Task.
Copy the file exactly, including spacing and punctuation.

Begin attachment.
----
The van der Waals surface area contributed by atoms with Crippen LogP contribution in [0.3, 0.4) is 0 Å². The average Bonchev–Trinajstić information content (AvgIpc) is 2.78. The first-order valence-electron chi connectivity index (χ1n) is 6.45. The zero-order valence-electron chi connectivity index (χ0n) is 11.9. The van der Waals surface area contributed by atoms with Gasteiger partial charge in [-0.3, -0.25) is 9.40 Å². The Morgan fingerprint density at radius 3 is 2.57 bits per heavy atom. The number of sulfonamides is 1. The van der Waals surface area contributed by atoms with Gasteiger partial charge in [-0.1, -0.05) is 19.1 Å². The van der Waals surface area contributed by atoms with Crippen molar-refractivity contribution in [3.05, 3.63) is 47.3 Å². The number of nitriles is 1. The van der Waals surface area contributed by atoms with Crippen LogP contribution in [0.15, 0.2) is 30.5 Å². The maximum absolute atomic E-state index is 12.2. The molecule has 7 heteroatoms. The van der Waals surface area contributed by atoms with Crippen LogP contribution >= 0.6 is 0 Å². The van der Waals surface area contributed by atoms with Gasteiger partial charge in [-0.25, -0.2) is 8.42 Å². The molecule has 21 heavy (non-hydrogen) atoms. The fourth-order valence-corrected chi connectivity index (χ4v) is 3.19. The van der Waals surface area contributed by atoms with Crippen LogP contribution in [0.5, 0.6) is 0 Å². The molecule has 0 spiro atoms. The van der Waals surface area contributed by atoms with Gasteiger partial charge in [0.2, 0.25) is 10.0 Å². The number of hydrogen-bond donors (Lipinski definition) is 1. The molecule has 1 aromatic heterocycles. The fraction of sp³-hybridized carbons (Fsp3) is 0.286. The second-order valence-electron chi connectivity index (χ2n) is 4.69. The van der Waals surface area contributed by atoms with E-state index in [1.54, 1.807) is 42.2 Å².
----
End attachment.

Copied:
The van der Waals surface area contributed by atoms with Crippen LogP contribution in [0.3, 0.4) is 0 Å². The average Bonchev–Trinajstić information content (AvgIpc) is 2.78. The first-order valence-electron chi connectivity index (χ1n) is 6.45. The zero-order valence-electron chi connectivity index (χ0n) is 11.9. The van der Waals surface area contributed by atoms with Gasteiger partial charge in [-0.3, -0.25) is 9.40 Å². The Morgan fingerprint density at radius 3 is 2.57 bits per heavy atom. The number of sulfonamides is 1. The van der Waals surface area contributed by atoms with Gasteiger partial charge in [-0.1, -0.05) is 19.1 Å². The van der Waals surface area contributed by atoms with Crippen molar-refractivity contribution in [3.05, 3.63) is 47.3 Å². The number of nitriles is 1. The van der Waals surface area contributed by atoms with Crippen LogP contribution in [0.15, 0.2) is 30.5 Å². The maximum absolute atomic E-state index is 12.2. The molecule has 7 heteroatoms. The van der Waals surface area contributed by atoms with Crippen LogP contribution >= 0.6 is 0 Å². The van der Waals surface area contributed by atoms with Gasteiger partial charge in [-0.25, -0.2) is 8.42 Å². The molecule has 21 heavy (non-hydrogen) atoms. The fourth-order valence-corrected chi connectivity index (χ4v) is 3.19. The van der Waals surface area contributed by atoms with Crippen LogP contribution in [0.5, 0.6) is 0 Å². The molecule has 0 spiro atoms. The van der Waals surface area contributed by atoms with Gasteiger partial charge in [0.2, 0.25) is 10.0 Å². The number of hydrogen-bond donors (Lipinski definition) is 1. The molecule has 1 aromatic heterocycles. The fraction of sp³-hybridized carbons (Fsp3) is 0.286. The second-order valence-electron chi connectivity index (χ2n) is 4.69. The van der Waals surface area contributed by atoms with E-state index in [1.54, 1.807) is 42.2 Å².